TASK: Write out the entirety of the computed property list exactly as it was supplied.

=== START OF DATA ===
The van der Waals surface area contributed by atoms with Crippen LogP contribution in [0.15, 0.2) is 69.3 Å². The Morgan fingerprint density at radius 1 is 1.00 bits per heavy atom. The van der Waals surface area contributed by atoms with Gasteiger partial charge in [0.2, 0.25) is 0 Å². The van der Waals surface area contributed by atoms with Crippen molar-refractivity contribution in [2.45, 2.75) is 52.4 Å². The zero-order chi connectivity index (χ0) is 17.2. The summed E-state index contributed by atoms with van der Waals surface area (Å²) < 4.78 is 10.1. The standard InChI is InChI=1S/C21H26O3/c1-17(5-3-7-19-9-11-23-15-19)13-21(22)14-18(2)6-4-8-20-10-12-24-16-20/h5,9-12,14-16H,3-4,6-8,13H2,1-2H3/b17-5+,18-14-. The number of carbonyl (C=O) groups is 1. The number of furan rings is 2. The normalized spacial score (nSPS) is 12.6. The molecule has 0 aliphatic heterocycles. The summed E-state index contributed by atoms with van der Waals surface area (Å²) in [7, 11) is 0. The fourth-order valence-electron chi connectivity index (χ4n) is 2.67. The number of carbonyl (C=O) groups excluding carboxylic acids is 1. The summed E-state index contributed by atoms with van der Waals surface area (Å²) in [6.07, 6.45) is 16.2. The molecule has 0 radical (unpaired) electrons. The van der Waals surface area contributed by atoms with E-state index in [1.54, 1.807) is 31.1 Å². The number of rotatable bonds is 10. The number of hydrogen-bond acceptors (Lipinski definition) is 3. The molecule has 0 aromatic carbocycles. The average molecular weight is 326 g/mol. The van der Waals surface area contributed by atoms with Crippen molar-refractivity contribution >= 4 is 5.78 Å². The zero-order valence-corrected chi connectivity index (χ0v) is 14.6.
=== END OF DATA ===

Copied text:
The van der Waals surface area contributed by atoms with Crippen LogP contribution in [0.15, 0.2) is 69.3 Å². The Morgan fingerprint density at radius 1 is 1.00 bits per heavy atom. The van der Waals surface area contributed by atoms with Gasteiger partial charge in [0.2, 0.25) is 0 Å². The van der Waals surface area contributed by atoms with Crippen molar-refractivity contribution in [2.45, 2.75) is 52.4 Å². The zero-order chi connectivity index (χ0) is 17.2. The summed E-state index contributed by atoms with van der Waals surface area (Å²) < 4.78 is 10.1. The standard InChI is InChI=1S/C21H26O3/c1-17(5-3-7-19-9-11-23-15-19)13-21(22)14-18(2)6-4-8-20-10-12-24-16-20/h5,9-12,14-16H,3-4,6-8,13H2,1-2H3/b17-5+,18-14-. The number of carbonyl (C=O) groups is 1. The number of furan rings is 2. The normalized spacial score (nSPS) is 12.6. The molecule has 0 aliphatic heterocycles. The summed E-state index contributed by atoms with van der Waals surface area (Å²) in [7, 11) is 0. The fourth-order valence-electron chi connectivity index (χ4n) is 2.67. The number of carbonyl (C=O) groups excluding carboxylic acids is 1. The summed E-state index contributed by atoms with van der Waals surface area (Å²) in [6.07, 6.45) is 16.2. The molecule has 0 radical (unpaired) electrons. The van der Waals surface area contributed by atoms with E-state index in [1.54, 1.807) is 31.1 Å². The number of rotatable bonds is 10. The number of hydrogen-bond acceptors (Lipinski definition) is 3. The molecule has 0 aromatic carbocycles. The average molecular weight is 326 g/mol. The van der Waals surface area contributed by atoms with Crippen molar-refractivity contribution >= 4 is 5.78 Å². The zero-order valence-corrected chi connectivity index (χ0v) is 14.6.